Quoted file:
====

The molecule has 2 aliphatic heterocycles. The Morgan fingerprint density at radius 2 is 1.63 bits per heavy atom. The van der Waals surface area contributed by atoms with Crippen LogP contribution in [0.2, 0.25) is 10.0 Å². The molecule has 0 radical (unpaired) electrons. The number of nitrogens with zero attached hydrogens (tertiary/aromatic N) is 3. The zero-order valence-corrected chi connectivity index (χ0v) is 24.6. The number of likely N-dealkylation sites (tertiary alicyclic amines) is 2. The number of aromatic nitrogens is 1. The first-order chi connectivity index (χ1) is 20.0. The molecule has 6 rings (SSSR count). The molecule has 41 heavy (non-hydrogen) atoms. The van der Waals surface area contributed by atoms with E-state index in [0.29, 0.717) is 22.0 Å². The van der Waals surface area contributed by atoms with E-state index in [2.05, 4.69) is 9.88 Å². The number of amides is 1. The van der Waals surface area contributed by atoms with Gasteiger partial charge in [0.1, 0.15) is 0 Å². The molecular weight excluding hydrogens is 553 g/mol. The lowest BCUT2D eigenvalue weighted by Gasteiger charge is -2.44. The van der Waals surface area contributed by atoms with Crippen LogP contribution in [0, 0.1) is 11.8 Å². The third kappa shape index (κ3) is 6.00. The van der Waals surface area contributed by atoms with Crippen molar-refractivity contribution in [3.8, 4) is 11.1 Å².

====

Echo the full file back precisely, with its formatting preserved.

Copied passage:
The molecule has 2 aliphatic heterocycles. The Morgan fingerprint density at radius 2 is 1.63 bits per heavy atom. The van der Waals surface area contributed by atoms with Crippen LogP contribution in [0.2, 0.25) is 10.0 Å². The molecule has 0 radical (unpaired) electrons. The number of nitrogens with zero attached hydrogens (tertiary/aromatic N) is 3. The zero-order valence-corrected chi connectivity index (χ0v) is 24.6. The number of likely N-dealkylation sites (tertiary alicyclic amines) is 2. The number of aromatic nitrogens is 1. The first-order chi connectivity index (χ1) is 20.0. The molecule has 6 rings (SSSR count). The molecule has 41 heavy (non-hydrogen) atoms. The van der Waals surface area contributed by atoms with E-state index in [0.29, 0.717) is 22.0 Å². The van der Waals surface area contributed by atoms with E-state index in [2.05, 4.69) is 9.88 Å². The number of amides is 1. The van der Waals surface area contributed by atoms with Gasteiger partial charge in [0.1, 0.15) is 0 Å². The molecular weight excluding hydrogens is 553 g/mol. The lowest BCUT2D eigenvalue weighted by Gasteiger charge is -2.44. The van der Waals surface area contributed by atoms with Crippen LogP contribution in [0, 0.1) is 11.8 Å². The third kappa shape index (κ3) is 6.00. The van der Waals surface area contributed by atoms with Crippen molar-refractivity contribution in [3.8, 4) is 11.1 Å².